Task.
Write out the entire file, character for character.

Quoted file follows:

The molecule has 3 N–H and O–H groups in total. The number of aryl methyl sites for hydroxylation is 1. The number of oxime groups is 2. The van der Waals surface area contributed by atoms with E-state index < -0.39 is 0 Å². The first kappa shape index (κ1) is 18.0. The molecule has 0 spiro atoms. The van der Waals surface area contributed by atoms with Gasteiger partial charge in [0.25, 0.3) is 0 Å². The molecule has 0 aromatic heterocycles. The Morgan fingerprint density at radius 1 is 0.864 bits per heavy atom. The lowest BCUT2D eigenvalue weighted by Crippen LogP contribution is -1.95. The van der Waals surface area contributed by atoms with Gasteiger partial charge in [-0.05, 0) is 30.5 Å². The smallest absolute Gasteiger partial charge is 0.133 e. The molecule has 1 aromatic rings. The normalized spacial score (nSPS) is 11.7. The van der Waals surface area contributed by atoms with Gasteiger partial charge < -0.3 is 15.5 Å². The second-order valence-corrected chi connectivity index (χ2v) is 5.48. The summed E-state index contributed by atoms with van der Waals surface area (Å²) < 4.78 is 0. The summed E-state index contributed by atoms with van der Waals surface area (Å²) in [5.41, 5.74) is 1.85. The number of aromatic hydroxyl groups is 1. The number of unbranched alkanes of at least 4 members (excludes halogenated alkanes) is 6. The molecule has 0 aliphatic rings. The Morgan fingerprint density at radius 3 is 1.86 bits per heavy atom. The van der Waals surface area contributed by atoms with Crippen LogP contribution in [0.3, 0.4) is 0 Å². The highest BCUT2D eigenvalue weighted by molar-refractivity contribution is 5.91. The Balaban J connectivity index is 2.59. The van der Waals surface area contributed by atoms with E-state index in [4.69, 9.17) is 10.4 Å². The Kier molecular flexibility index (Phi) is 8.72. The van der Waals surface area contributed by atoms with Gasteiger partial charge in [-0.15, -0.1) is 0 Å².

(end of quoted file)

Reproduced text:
The molecule has 3 N–H and O–H groups in total. The number of aryl methyl sites for hydroxylation is 1. The number of oxime groups is 2. The van der Waals surface area contributed by atoms with E-state index < -0.39 is 0 Å². The first kappa shape index (κ1) is 18.0. The molecule has 0 spiro atoms. The van der Waals surface area contributed by atoms with Gasteiger partial charge in [0.25, 0.3) is 0 Å². The molecule has 0 aromatic heterocycles. The Morgan fingerprint density at radius 1 is 0.864 bits per heavy atom. The lowest BCUT2D eigenvalue weighted by Crippen LogP contribution is -1.95. The van der Waals surface area contributed by atoms with Gasteiger partial charge in [-0.05, 0) is 30.5 Å². The smallest absolute Gasteiger partial charge is 0.133 e. The molecule has 1 aromatic rings. The normalized spacial score (nSPS) is 11.7. The van der Waals surface area contributed by atoms with Gasteiger partial charge < -0.3 is 15.5 Å². The second-order valence-corrected chi connectivity index (χ2v) is 5.48. The summed E-state index contributed by atoms with van der Waals surface area (Å²) < 4.78 is 0. The summed E-state index contributed by atoms with van der Waals surface area (Å²) in [5.41, 5.74) is 1.85. The number of aromatic hydroxyl groups is 1. The number of unbranched alkanes of at least 4 members (excludes halogenated alkanes) is 6. The molecule has 0 aliphatic rings. The Morgan fingerprint density at radius 3 is 1.86 bits per heavy atom. The van der Waals surface area contributed by atoms with Crippen LogP contribution in [0.3, 0.4) is 0 Å². The highest BCUT2D eigenvalue weighted by molar-refractivity contribution is 5.91. The Balaban J connectivity index is 2.59. The van der Waals surface area contributed by atoms with E-state index in [4.69, 9.17) is 10.4 Å². The Kier molecular flexibility index (Phi) is 8.72. The van der Waals surface area contributed by atoms with Gasteiger partial charge in [-0.15, -0.1) is 0 Å².